Finally back to the 100 BC! I am finally able to play it again because I released Van Crest and was able to reinstall all my cc again. I’m so happy to be able to play my saves!! <3
Also, I have decided to take the 100 BC off Youtube as I did with the Cohen Legacy. Mainly because it started out as a tumblr only challenge and I want it to stay that way and I was losing interest recording it. So at the moment, The Ardyn Legacy will be my only Youtube let’s play.
This tiny goldcrest is Britain’s smallest bird and they are not a common sight here at WAF! This one was brought into us today after being found grounded next to a station in Sunbury-on-Thames. It was given a thorough examination by vets Emma and Jono and was luckily uninjured. After flying well and becoming very feisty it was given a clean bill of health and, after a brief pause to take in the view, was released this afternoon. Good luck little one!
What are the different types of releases when jumping?
There’s three standard releases, the long crest release, the short crest release, and the automatic release. You can also count grabbing mane (or your martingale/breastplate/neck strap) as a type of release, because it gives the reins to the horse while giving you something to stabilize your upper body with so you don’t get left behind. Grabbing mane is still my go-to when I get into a tight/awkward spot or my horse takes a long distance without me asking.
Let me go grab my Hunter Seat Equitation book by George Morris, because he does the best job describing them.
Release (mane): “When a beginner is taught this primary, or ‘first-step’ release, he should be encourage to take hold of the mane halfway up the horse’s crest, holding the mane until the jump is completed, several strides on the other side. We call this a long release. This instills the principle into the rider from the beginning: Do not interfere with your horse’s mouth at take-off, during the jump, or upon landing. Your release must be on the crest of the neck, as the crest provides maximum support. Riders releasing below the crest usually collapse with their hands and body upon landing over the fence, and those who release is above this point interfere with the horse going over the jump” (pg 102, 3rd edition. All further quotes will be from this edition).
(this is a photo of me and my horse from 2005. Clearly I’m jumping up his neck and standing in my stirrups, but look at my hand, because we got deep to the fence, I grabbed mane and looped my reins as to not catch him in the mouth as we landed)
Release (crest): “Of primary importance is that the second release takes place during the last stride or two before the take-off point for the jump, whereas the first mane-grabbing release took place three or four strides in front of the obstacle during approach. The other important difference is that the hands now rest firmly on top of the crest of the horse’s neck instead of grabbing the mane… Now we teach two kinds of crest release: long and short. The long crest release, as we taught the beginner, moves anywhere from a third to halfway up the horse’s crest. This insures maximum freedom for the horse and minimum control for the rider during the flight of the jump. The short crest release on the other hand, maximizes control and minimizes freedom, although the horse should not hit the bit while in the air. While the long crest release rests up the horses crest, the short release rests down and into the base of the crest, an inch or two up from the withers” (pg 109-110).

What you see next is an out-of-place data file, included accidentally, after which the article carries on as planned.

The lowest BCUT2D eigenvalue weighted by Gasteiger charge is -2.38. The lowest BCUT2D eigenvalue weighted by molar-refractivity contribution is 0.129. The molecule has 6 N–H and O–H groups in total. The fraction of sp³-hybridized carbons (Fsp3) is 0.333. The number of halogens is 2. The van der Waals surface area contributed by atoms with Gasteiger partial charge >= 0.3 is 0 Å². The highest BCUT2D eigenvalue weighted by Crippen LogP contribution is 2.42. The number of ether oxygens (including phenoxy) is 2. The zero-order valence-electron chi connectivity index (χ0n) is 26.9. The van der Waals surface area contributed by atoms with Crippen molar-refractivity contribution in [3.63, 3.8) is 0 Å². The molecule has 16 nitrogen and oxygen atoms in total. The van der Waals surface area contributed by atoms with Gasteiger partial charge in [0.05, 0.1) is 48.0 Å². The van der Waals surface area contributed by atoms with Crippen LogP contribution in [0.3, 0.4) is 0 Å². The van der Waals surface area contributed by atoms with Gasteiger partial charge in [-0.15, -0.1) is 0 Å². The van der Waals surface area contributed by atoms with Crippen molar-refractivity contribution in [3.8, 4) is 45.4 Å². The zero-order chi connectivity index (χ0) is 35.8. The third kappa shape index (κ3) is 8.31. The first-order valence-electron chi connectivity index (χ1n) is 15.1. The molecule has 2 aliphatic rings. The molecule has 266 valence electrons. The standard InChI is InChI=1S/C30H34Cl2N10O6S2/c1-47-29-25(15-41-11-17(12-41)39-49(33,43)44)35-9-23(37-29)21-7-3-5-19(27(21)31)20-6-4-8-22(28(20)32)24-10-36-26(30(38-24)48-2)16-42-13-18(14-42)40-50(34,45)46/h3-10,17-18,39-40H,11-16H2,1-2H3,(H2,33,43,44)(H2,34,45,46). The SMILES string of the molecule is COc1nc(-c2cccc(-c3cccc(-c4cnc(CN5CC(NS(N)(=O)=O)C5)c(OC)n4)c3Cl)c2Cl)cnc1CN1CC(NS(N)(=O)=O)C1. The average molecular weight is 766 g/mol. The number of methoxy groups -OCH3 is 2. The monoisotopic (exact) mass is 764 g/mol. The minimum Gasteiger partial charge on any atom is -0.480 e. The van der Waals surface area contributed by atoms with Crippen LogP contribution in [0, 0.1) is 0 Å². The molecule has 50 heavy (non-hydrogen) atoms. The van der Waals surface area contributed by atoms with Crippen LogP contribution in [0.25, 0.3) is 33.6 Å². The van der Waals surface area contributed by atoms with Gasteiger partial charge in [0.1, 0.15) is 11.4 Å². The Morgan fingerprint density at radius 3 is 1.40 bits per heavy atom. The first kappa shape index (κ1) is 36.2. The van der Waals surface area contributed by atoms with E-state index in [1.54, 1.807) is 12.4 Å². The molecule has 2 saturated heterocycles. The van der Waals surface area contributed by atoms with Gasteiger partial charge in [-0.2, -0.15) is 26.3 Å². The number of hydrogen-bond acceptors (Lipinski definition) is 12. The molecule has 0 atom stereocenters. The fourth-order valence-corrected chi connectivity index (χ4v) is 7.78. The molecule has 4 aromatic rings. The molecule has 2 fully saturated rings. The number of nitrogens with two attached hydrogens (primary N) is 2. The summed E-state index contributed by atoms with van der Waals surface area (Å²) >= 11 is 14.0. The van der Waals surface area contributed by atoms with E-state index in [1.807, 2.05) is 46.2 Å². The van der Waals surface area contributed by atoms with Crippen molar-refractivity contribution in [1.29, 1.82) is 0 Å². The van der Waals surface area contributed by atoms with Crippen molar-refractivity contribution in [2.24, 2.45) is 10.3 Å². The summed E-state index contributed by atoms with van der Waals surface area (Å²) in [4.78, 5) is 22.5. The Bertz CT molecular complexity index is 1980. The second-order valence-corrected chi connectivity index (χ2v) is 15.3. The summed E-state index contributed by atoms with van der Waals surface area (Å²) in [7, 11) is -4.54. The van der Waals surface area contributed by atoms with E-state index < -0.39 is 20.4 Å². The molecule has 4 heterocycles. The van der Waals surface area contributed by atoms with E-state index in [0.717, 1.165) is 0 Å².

(Same day in 2005, now we can see my equitation much better here, but this is a long crest release. I’m several inches in front of my horse’s withers, using his crest for support over top of this fence. Ideally my hand should be an inch or two lower, but this is still fundamentally correct.)
(Same day again, but now we can see a short crest release over this tiny X. My hand is barely an inch or two in front of his withers, and he still has the freedom to express his jump over the fence)
Release (“Out of Hand”): “For the third-level rider, release of the horse’s mouth at the moment of take-off must become so imperceptible and subtle that it takes a trained eye to see it function. The hand, rather than abandoning the horse in the air, must now support and maintain a light, following feel during flight. The kind of feel one describes as a ‘feathery touch.’ If there is any sign of the hands rotating backward or relying on the mouth for balance and support, then the rider is not secure enough or experienced enough to move on to this third advanced stage of release. The hand should never rely on the mouth for support, whereas the horse’s mouth often relies on the rider’s hand for support and balance” (123-124).
(Again, 2005, because I have no recent photos or videos of myself over fences that illustrate things clearly… Here you can see I have a straight line from elbow to bit and I’m maintaining contact in the air without restricting his jump. My hip angle might be marginally too closed here, but my upper body is stable and independent of my hand, with my heel down, back flat, and eyes between his ears looking up and towards the end of the ring)
Hope this answers your question, and that my photos illustrate things!